Helmer Irvin Kershner, who directed “The Empire Strikes Back,” died Saturday in Los Angeles of lung cancer. He was 87.
“Star Wars” helmer George Lucas turned to his mentor Kershner to direct the second film in the original saga because, he said, he wanted someone he could trust and who would give the sequel humor and maturity.
In a statement Lucas said, “I knew him from USC — I attended his lectures and he was actually on the festival panel that gave the prize to my ‘THX’ short. I considered him a mentor.”
But Kershner didn’t return to direct “The Return of the Jedi” as he found “Empire” a tough physical shoot.
On the “Empire Strikes Back” DVD, he said, “I think it went beyond ‘Star Wars.’ You had some humor, you got to know the characters a little better. I saw it as the second movement in an opera.”
In a film and TV career that spanned 40 years, Kershner worked as writer, director, cinematographer and editor. He began his film career at USC, where he took classes under Slavko Vorkapich, then dean of the film school. Kershner next accepted a job as documaker for the U.S. Information Service.
When he returned to the U.S., he worked with Paul Coates and Andrew Fenady on developing the Emmy-award winning doc series “Confidential File.” He followed that up with “The Rebel,” and worked on the pilots for “Peyton Place,” “Cain’s One Hundred” and “Philip Marlowe.”
He got his bigscreen break from Roger Corman, for whom he shot 1958’s “Stakeout on Dope Street.”
During the 1960s and ’70s, he directed stars including Sean Connery (“A Fine Madness,” “Never Say Never Again”), Robert Shaw (“The Luck of Ginger Coffey”), George C. Scott (“The Flim-Flam Man”) Eva Marie Saint (“Loving”), Barbra Streisand (“Up the Sandbox”) Richard Harris (“Return of a Man Called Horse”) and Faye Dunaway (“Eyes of Laura Mars”).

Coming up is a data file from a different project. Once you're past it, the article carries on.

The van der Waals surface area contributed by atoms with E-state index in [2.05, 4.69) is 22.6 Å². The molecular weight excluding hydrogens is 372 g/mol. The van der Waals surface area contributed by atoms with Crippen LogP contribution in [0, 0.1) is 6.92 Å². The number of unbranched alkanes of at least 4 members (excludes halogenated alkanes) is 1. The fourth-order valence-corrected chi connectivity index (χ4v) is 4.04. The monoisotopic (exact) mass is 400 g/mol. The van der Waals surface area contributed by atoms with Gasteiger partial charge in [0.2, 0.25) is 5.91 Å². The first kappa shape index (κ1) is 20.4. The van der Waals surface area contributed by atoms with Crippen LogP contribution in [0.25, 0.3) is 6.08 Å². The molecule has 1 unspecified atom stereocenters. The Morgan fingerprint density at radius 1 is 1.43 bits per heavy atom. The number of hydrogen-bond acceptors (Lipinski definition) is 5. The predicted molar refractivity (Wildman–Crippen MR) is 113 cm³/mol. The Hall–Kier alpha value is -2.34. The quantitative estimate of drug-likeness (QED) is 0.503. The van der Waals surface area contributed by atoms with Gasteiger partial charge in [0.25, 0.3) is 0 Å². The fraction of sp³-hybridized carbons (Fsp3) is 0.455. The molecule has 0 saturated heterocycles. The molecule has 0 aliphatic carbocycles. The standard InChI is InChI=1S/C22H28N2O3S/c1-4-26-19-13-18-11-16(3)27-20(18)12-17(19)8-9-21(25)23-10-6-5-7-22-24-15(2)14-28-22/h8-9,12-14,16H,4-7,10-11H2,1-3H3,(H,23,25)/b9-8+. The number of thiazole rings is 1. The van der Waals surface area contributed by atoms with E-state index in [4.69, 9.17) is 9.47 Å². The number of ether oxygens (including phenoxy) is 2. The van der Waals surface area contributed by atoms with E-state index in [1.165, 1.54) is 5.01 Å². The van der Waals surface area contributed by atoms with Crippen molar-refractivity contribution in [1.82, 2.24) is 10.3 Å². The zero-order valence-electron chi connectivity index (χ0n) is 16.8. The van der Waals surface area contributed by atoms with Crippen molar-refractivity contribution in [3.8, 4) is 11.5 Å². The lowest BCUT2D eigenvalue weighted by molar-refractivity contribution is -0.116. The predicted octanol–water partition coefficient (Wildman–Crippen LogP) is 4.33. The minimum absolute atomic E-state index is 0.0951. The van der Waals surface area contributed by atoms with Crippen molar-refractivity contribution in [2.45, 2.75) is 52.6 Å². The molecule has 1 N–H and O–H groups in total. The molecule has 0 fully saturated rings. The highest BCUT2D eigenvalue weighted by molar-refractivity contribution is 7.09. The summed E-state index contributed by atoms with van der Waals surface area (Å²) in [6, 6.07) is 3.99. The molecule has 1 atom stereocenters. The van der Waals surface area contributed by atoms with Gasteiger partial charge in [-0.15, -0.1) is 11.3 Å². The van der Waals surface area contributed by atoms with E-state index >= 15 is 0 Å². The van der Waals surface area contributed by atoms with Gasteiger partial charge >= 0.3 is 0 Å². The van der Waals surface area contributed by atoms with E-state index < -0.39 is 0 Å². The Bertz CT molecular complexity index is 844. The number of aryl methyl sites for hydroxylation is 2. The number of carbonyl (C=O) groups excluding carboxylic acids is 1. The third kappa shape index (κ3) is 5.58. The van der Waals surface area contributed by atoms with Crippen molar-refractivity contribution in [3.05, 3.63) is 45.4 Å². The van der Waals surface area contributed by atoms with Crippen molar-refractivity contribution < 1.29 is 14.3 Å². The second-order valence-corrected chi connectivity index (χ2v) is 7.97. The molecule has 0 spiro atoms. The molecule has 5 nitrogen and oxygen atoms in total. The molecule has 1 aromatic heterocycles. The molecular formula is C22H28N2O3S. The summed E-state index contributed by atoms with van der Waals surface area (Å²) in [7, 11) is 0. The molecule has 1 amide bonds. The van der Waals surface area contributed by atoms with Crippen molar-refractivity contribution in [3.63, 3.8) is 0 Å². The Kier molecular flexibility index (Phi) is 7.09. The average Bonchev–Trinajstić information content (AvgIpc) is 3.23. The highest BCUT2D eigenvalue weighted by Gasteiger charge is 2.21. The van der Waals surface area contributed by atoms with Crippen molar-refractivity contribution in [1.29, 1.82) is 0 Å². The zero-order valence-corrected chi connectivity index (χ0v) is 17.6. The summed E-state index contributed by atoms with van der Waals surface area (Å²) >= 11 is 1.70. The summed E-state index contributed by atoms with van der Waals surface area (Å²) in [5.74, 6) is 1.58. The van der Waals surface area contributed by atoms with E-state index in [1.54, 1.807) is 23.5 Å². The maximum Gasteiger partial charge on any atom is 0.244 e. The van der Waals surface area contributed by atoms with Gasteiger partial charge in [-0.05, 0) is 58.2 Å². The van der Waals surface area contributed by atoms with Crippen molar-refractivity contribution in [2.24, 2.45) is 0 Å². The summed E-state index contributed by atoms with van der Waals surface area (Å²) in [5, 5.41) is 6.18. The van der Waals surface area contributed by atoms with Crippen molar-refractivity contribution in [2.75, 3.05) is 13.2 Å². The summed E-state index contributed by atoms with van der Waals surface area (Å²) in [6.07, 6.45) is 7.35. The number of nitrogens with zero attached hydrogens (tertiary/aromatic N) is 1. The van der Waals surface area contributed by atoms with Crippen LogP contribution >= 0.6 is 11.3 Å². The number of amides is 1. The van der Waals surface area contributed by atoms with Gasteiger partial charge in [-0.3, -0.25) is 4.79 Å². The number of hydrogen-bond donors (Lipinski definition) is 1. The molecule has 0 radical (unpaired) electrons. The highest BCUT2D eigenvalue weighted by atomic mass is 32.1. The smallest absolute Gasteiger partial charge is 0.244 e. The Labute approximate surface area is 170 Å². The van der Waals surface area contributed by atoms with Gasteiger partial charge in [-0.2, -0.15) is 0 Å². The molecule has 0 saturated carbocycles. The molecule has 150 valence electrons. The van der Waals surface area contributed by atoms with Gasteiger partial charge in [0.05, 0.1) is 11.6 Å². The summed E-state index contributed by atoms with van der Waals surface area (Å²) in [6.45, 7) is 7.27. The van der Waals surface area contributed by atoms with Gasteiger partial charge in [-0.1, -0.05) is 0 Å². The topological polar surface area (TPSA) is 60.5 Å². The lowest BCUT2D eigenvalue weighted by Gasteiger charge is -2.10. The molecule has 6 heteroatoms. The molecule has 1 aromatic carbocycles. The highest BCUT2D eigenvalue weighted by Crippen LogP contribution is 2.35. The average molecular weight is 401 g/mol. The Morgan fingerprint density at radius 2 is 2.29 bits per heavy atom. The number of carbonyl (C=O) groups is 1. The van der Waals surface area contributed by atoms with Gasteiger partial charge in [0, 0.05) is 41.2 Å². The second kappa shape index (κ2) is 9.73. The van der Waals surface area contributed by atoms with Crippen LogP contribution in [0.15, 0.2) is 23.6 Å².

He had a penchant for sci-fi films and his credits also included “RoboCop 2” as well as “SeaQuest 2032” on TV.
In June, the Academy of Science Fiction, Fantasy and Horror Films presented Kershner with a lifetime achievement award. Lucas wrote, “(Kershner’s) films have a maturity and a depth of character, and that’s just what my middle chapter needed. The ‘Star Wars’ story has had to evolve in order to stay fresh, and it took a filmmaker like you to make that important step in galaxy-building.”
John Irving, whose novel “Setting Free the Bears” Kershner worked on adapting in 1969, said in his memoir, “My Movie Business” that Kershner was a man with a sly sense of humor, who always moved around and never sat down. “He paced, reciting the entire story, from the opening shot to the end credits, without once referring to the script.”
Kershner was also a mentor to many in Hollywood. While teaching at USC, he insisted that dramatic storytelling was important, driving home the point in his analysis of student work, according to writer-director Matthew Robbins.
“We all enjoyed knowing Kersh, learning from him,” said lifelong friend Francis Ford Coppola. “It was always exciting to talk with him about all aspects of cinema and life.”
Streisand, who kept up a friendship with the helmer since working on “Up the Sandbox” in 1972, said in a statement Kershner was “always working, always thinking, always writing, amazingly gifted and forever curious.”
In recent years, he had created a collection of fine art photographs for exhibition in New York, San Francisco and Mexico. At the time of his death, Kershner was working on a musical, “Djinn,” as well as a docu on Ray Bradbury.
Survivors include two sons.
Donations may be made to the Settlement Music School, P.O. Box 63966, Philadelphia, PA 19147.